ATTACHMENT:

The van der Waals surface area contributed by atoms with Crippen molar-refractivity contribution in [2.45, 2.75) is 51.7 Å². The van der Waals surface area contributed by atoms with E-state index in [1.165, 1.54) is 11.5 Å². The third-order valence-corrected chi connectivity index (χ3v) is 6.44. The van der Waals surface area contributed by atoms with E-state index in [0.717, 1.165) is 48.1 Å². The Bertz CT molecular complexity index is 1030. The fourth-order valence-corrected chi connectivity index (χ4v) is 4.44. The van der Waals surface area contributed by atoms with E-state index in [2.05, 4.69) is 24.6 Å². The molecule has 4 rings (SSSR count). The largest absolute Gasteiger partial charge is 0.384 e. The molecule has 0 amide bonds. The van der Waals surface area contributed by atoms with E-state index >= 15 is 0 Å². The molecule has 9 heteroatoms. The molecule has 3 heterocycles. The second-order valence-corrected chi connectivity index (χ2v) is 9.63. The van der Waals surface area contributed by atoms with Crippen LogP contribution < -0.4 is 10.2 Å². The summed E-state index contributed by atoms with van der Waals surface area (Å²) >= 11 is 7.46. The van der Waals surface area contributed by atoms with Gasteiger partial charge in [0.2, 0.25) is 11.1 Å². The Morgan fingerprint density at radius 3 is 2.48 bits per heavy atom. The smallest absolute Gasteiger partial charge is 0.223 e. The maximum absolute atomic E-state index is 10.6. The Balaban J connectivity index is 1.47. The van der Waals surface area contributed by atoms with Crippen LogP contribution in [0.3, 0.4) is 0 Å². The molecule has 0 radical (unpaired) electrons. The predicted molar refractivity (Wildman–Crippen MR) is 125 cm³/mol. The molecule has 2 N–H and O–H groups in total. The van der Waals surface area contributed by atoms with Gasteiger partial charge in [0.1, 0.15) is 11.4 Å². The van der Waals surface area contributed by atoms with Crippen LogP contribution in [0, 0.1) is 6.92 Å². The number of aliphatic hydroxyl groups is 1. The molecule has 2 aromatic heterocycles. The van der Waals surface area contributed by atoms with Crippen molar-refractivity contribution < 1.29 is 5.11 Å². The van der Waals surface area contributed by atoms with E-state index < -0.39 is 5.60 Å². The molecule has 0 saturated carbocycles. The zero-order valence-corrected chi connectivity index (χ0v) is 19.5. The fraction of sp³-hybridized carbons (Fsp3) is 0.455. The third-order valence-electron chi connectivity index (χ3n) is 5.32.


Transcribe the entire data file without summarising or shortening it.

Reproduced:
The van der Waals surface area contributed by atoms with Crippen molar-refractivity contribution in [2.45, 2.75) is 51.7 Å². The van der Waals surface area contributed by atoms with E-state index in [1.165, 1.54) is 11.5 Å². The third-order valence-corrected chi connectivity index (χ3v) is 6.44. The van der Waals surface area contributed by atoms with E-state index in [0.717, 1.165) is 48.1 Å². The Bertz CT molecular complexity index is 1030. The fourth-order valence-corrected chi connectivity index (χ4v) is 4.44. The van der Waals surface area contributed by atoms with E-state index in [2.05, 4.69) is 24.6 Å². The molecule has 4 rings (SSSR count). The largest absolute Gasteiger partial charge is 0.384 e. The molecule has 0 amide bonds. The van der Waals surface area contributed by atoms with E-state index >= 15 is 0 Å². The molecule has 9 heteroatoms. The molecule has 3 heterocycles. The second-order valence-corrected chi connectivity index (χ2v) is 9.63. The van der Waals surface area contributed by atoms with Crippen LogP contribution < -0.4 is 10.2 Å². The summed E-state index contributed by atoms with van der Waals surface area (Å²) >= 11 is 7.46. The van der Waals surface area contributed by atoms with Gasteiger partial charge in [0.2, 0.25) is 11.1 Å². The Morgan fingerprint density at radius 3 is 2.48 bits per heavy atom. The smallest absolute Gasteiger partial charge is 0.223 e. The maximum absolute atomic E-state index is 10.6. The Balaban J connectivity index is 1.47. The van der Waals surface area contributed by atoms with Crippen LogP contribution in [0.3, 0.4) is 0 Å². The molecule has 0 radical (unpaired) electrons. The predicted molar refractivity (Wildman–Crippen MR) is 125 cm³/mol. The molecule has 2 N–H and O–H groups in total. The van der Waals surface area contributed by atoms with Gasteiger partial charge in [0.1, 0.15) is 11.4 Å². The van der Waals surface area contributed by atoms with Crippen LogP contribution in [0, 0.1) is 6.92 Å². The number of aliphatic hydroxyl groups is 1. The molecule has 2 aromatic heterocycles. The van der Waals surface area contributed by atoms with Crippen molar-refractivity contribution < 1.29 is 5.11 Å². The van der Waals surface area contributed by atoms with E-state index < -0.39 is 5.60 Å². The molecule has 0 saturated carbocycles. The zero-order valence-corrected chi connectivity index (χ0v) is 19.5. The fraction of sp³-hybridized carbons (Fsp3) is 0.455. The third-order valence-electron chi connectivity index (χ3n) is 5.32.